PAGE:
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Summer cuts costly for teachers

Although Pasco County school officials don't yet know how this year's summer school cuts will impact student achievement, some teachers say the reductions will hit them hard in their wallets.

Many teachers and other district employees rely on summer school for a much-needed paycheck during the months-long vacation.

Mark DeAugustino teaches at Pasco Middle School and has taught summer school for nine years. The $3,000 that the extra work brings in doesn't pay for vacations or other frills. It helps cover his mortgage and feed his family, he said.

"I don't want to whine and complain, but I don't know how we'll survive without it," said DeAugustino, 41. "I'm the breadwinner and there's no way I can get a (summer job) and make that much money."

After 10 years of teaching in Pasco, DeAugustino supports his wife and three children on a salary that barely cracks $28,000. DeAugustino said he and his wife live frugally _ they haven't had a credit card in eight years _ yet they still live paycheck to paycheck. Teaching summer school makes ends meet, he said.

"We've put down roots, we're part of the community," said DeAugustino, who also earns about $1,700 coaching Pasco High's wrestling team. "But now I'm trying to decide how I'm going to take care of my family."

Lynne Webb, president of the United School Employees of Pasco, said she has heard plenty from district employees who are scrambling to find a summer job. One bus driver told Webb that the summer school cuts were forcing her to quit the district in favor of more secure year-round employment.

"Some people seem to think that summer school provides (spending) money'," Webb said. "(But) they're working to put food on the table."

Last year, the district hired 853 teachers and 600 support personnel to run a 19-day summer school. District administrators don't yet know how many employees they'll hire this year, but it undoubtedly will be significantly fewer, said Susan Rine, the district administrator in charge of elementary schools.

This year, only two groups of students will be offered help once school ends May 24: those who flunk the state's FCAT test, and those with learning disabilities. The district is proposing a mere 3{-hour school day to run for 10 days in late June.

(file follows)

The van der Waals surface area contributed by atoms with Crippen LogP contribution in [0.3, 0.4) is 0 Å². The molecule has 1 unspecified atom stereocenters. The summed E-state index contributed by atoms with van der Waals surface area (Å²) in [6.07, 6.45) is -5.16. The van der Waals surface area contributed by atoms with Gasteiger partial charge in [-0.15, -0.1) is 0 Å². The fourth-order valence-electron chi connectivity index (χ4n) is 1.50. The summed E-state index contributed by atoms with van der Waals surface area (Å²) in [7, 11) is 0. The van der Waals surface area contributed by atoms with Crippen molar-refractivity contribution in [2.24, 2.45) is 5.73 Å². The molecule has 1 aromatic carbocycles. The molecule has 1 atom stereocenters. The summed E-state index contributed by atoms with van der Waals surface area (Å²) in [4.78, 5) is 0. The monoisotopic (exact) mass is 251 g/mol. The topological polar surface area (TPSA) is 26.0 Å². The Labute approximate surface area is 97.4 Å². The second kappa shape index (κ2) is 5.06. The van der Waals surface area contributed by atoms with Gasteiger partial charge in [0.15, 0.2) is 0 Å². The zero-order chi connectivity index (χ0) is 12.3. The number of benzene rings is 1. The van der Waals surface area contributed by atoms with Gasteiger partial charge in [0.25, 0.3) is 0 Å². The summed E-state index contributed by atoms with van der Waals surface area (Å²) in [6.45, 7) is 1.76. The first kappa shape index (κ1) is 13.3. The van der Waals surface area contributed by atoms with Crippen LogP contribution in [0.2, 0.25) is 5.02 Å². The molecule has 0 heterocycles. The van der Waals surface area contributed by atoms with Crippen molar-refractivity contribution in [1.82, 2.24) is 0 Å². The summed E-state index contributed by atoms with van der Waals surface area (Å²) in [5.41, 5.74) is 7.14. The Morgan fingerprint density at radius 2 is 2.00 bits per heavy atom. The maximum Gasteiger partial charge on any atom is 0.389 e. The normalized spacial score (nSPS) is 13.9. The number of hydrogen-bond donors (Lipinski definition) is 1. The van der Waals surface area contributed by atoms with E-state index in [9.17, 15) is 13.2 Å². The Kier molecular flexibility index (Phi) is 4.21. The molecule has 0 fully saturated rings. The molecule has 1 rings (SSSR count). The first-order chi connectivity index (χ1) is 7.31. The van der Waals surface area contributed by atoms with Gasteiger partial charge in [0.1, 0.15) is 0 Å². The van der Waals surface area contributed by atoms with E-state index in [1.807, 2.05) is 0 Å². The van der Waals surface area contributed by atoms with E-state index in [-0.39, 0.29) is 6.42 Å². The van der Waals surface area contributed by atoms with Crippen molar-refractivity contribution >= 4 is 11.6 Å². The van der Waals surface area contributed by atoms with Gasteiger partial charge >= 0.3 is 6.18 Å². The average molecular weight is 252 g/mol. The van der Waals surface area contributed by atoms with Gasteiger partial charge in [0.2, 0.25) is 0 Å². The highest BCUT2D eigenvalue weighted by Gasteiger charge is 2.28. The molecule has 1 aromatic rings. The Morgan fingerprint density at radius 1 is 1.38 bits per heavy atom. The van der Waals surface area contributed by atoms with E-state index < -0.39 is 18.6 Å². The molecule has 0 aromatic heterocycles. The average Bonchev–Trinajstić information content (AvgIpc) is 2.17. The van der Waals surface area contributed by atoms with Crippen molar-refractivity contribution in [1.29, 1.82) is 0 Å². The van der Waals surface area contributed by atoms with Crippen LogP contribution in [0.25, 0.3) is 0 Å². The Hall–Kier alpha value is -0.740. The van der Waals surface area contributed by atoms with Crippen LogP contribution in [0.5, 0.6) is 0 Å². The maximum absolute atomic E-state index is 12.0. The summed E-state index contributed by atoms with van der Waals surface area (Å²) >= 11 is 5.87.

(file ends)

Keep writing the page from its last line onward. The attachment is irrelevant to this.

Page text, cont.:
"You're only talking about a handful of kids at each school," Rine said.

The cuts are necessary as the state copes with a budget shortfall. The Legislature in December met in a special session that resulted in a $500-million cut to the state's education budget. Pasco's share totaled $6.4-million. The district made up for much of that loss by eliminating most summer programs.

Rine said she's not sure how many teachers will be seriously stung by the loss of a summer paycheck, adding that last year several principals had trouble finding teachers who wanted to teach during the summer vacation.

"In some cases, they couldn't find anyone to do it and had to hire substitute" teachers, Rine said.

But for others, it's a big hit financially.

Zephyrhills High math teacher Diane Nelson says she has taught almost every summer since she started teaching in Florida 24 years ago, making about $7,000 last summer.

Losing that income will hurt this year in particular because Nelson's husband recently had open-heart surgery and the medical bills have piled up.

There's another loss, too. Teacher pensions are based on the salaries they earn during their last five years of teaching. Educators who can boost their earnings at the end of the careers see bigger pension checks later. Some use summer school to do that.

"If I had known this when I turned 62, I would have entered the DROP (early retirement) program then," said Nelson, 65. "Summer school is something that I've come to depend on. It probably shouldn't have been, but it was always one of those things that looked pretty safe."

_ Kent Fischer covers education in Pasco County. He can be reached in west Pasco at 869-6241 or toll-free at 1-800-333-7505, ext. 6241. His e-mail address is